We had quite a nice day in the Pacific NW today so I took the opportunity to do a little hill climbing and descending. The hill on the back side of Burnt Ridge is about 10 miles from home. The hill is a straight run with a T intersection at the bottom. It is not a good place to lose your brakes, about 20 years ago worker was driving one of my brother's tractors down and tried to shift down at the top. He killed the engine and lost all brakes. It zoomed down the hill and straight through the T and about 100 yards into the woods before hitting a large stump and over turning. No one was hurt and we winched the tractor out and put it back in service. I had better luck today with my T.
At the top:
Near the bottom:
Comming back up in low Ford and low Ruckstell (3:1 gears). Probably could make it up in low Ford and high Ruckstell:
Back at the top, Mt St Helens in background:
On the way home:
Anyway a pleasant little drive before winter.
I recently found that the Lincoln Highway in Pennsylvania has several hills like that.
Great pics Jim!
I'm gonna have to go find that hill.
Wow, what nice roads and scenery. Drive safe.
Beautiful scenery. Going down in the same gear as going up......good practice, IMHO.
Will a Model T in the Pacific NorthWest break down or head back to its garage if it sees its shadow?
refugee Oregon native
Beautiful pics, beautiful scenery Jim. Good thing Mt. St. Helens is waaaay off in the distance! Woulda been spectacular to view from where you are when it blew.
"Low gear Ford, Low Gear Ruckstell"
Any idea as to about what speed you were going and about what RPMs the engine was doing when you were descending?
I have no Ruckstell, and on a couple of hills I've gone down in Ford Low, I've also used some brake as I feared the engine was over-speeding..
Without speedometers and Tachometers, I realize these are just guesses...wondering what your guess would be?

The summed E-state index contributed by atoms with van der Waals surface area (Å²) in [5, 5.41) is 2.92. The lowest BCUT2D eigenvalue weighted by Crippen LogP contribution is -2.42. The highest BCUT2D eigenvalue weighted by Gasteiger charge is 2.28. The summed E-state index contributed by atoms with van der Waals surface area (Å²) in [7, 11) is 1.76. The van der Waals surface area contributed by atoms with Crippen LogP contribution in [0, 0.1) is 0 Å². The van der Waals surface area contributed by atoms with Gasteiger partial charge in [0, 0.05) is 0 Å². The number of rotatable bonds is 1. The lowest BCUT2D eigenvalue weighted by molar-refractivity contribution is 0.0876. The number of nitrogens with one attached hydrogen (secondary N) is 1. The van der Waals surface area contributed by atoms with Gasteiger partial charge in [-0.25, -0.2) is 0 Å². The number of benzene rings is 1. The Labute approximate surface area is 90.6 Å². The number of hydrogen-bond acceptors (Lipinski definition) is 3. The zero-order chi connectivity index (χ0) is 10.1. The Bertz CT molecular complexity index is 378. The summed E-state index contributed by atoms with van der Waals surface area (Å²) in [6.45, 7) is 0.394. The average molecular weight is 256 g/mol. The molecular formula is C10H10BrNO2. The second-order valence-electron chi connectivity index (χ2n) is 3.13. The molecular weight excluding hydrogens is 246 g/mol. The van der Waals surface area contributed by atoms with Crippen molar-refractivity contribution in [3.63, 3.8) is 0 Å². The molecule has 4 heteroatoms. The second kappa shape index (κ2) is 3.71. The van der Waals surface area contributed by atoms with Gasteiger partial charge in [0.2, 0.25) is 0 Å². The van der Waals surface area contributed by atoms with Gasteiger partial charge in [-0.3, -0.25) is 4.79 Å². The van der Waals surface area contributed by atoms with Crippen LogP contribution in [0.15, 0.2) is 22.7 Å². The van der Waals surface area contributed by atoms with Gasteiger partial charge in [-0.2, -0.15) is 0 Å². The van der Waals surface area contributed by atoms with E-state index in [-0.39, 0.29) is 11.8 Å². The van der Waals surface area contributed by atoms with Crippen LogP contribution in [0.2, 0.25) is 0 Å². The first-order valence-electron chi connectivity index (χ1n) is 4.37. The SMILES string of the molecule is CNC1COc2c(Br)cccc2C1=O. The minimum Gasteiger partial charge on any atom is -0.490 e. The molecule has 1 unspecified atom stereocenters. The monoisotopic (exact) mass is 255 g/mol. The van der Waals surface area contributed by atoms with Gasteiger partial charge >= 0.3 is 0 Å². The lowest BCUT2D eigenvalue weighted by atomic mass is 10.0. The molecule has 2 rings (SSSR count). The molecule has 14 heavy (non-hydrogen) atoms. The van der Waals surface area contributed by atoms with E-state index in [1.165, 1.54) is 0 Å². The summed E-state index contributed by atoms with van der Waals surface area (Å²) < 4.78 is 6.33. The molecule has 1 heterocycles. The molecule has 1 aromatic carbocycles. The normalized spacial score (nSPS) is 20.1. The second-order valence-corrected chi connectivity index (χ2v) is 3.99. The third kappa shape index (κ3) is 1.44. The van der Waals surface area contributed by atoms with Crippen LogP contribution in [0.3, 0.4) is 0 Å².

Dave, here's an older post with some calculations by Seth Harbuck: http://www.mtfca.com/discus/messages/29/20911.html
"Numbers from top (High-High) using 3.63:1
24.6 mph/1000 - direct/direct
16.2 mph/1000 - Rux under (0.66)/Ford direct
8.9 mph/1000 - Rux direct/Ford low
5.8 mph/1000 - We call this Granny down here
6.2 mph/1000 - Rux direct/Ford reverse
4.0 mph/1000 - Back up Granny ?"
So with low Ford, low ruckstell and revving 2000 rpm, the car would race up the hill at about 12 mph.
But with such a steep hill the rpm maybe dips to the torque max at 1000 - 1200 rpm, resulting in 6-7 mph?
I have no speedo and forgot my GPS but I would guess that going down the engine was not over 1500 rpm. Maybe someday I should do that. I do know that going up on other steep hills I have measured 11 mph in low and Ruckstell over.
One thing that amazes me is the amount of compression braking I get with the spark fully retarded compared to a more advanced position. It acts and sounds just like a jake brake on a truck.
I wonder if I set my timing at 15° ATDC rather then just past TDC if I would get even better compression braking??
With the original T brakes being not much better then nothing I see a real advantage to being able to manually retard the spark for descending hills and just slowing down. It also follows that when using any non-original ignition system (no names here) that the operator can not manually retard the spark, then they are missing out on a very useful feature of the original ignition system. And, this chart should look like:
The mountain is about 30 miles and it was a real show when it blew its top.
Jim, I also noticed that recently on the hills of Indiana. I retarded the spark going downhill and rarely touched the brake. It does act and sound like a Jake Brake.
Roger & Jim,